Why does the tail extend in that direction when the interacting galaxy M66 is nowhere near there? Do we know the computed path of the previous interaction?

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Re: APOD: The Leo Trio (2024 Mar 21)

Post by Chris Peterson » Thu Mar 21, 2024 12:13 pm

Ann wrote: Thu Mar 21, 2024 7:21 am At this time of year, when spring is in the air or at least in the sky in the northern hemisphere, it is of course very suitable to greet the new season with the most iconic galaxies of spring, the Leo Triplet.
While extreme saturation may serve to emphasize certain features, and therefore has some scientific value, I don't find it particularly aesthetic. I think that something closer to what our eyes would see given greater sensitivity would be much less colorful.
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Re: APOD: The Leo Trio (2024 Mar 21)

Post by Chris Peterson » Thu Mar 21, 2024 12:17 pm

JimB wrote: Thu Mar 21, 2024 10:06 am
Ann wrote: Thu Mar 21, 2024 7:21 am Also take a look at an amazing picture of the 300,000 light-year-long tidal tail of NGC 3628! :shock:

Image
Tidal tail of NGC 3628. Credit: Mark Hanson.
Thanks for highlighting this Ann. It took me a while to realise that the tidal tail of NGC 3628 is not really visible on the APOD, but extends a long way off the bottom edge of the frame.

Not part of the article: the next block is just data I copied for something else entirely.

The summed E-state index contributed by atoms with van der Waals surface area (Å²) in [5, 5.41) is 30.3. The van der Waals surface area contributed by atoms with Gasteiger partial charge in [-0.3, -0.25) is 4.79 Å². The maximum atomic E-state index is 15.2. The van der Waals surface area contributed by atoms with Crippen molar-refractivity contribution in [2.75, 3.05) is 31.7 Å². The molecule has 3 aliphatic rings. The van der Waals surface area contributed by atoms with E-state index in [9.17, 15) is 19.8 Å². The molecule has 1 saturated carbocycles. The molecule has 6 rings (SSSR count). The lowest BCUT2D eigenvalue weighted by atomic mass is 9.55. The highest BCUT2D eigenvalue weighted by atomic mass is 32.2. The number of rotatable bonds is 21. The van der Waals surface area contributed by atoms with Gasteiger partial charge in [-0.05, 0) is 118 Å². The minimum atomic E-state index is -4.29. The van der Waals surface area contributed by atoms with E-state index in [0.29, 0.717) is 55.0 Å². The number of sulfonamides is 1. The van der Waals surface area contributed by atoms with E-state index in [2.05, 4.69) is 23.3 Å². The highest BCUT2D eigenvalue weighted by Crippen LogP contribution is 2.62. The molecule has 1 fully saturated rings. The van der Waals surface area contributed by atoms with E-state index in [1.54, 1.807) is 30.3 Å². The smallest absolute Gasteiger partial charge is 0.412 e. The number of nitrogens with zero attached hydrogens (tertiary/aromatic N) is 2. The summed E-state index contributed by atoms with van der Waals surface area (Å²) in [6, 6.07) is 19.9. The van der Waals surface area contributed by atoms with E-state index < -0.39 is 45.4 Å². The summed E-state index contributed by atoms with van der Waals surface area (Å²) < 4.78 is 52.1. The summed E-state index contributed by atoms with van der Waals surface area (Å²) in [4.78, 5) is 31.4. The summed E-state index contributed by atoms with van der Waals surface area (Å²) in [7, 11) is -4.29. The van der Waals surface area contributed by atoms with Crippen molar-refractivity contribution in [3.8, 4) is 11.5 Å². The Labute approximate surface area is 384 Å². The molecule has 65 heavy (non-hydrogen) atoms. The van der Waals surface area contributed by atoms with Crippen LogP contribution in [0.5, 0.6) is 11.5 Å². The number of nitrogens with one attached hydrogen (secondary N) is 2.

Why does the tail extend in that direction when the interacting galaxy M66 is nowhere near there? Do we know the computed path of the previous interaction?
Of course, these bodies are in complex orbits around each other. Determining those orbital paths is difficult, because we can only directly measure the radial components of their velocities. But the presence of the tidal structure probably allows for experimenting with different orbits using numerical simulation to see what could reasonably produce the observed state of things. I don't know if somebody has done this for this galaxy group, but they've done it for others, and given the prominence of the Leo triplet, I'd be surprised if it hasn't been tried here, as well.
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Re: APOD: The Leo Trio (2024 Mar 21)

Post by Ann » Thu Mar 21, 2024 2:20 pm

Chris Peterson wrote: Thu Mar 21, 2024 12:13 pm
Ann wrote: Thu Mar 21, 2024 7:21 am At this time of year, when spring is in the air or at least in the sky in the northern hemisphere, it is of course very suitable to greet the new season with the most iconic galaxies of spring, the Leo Triplet.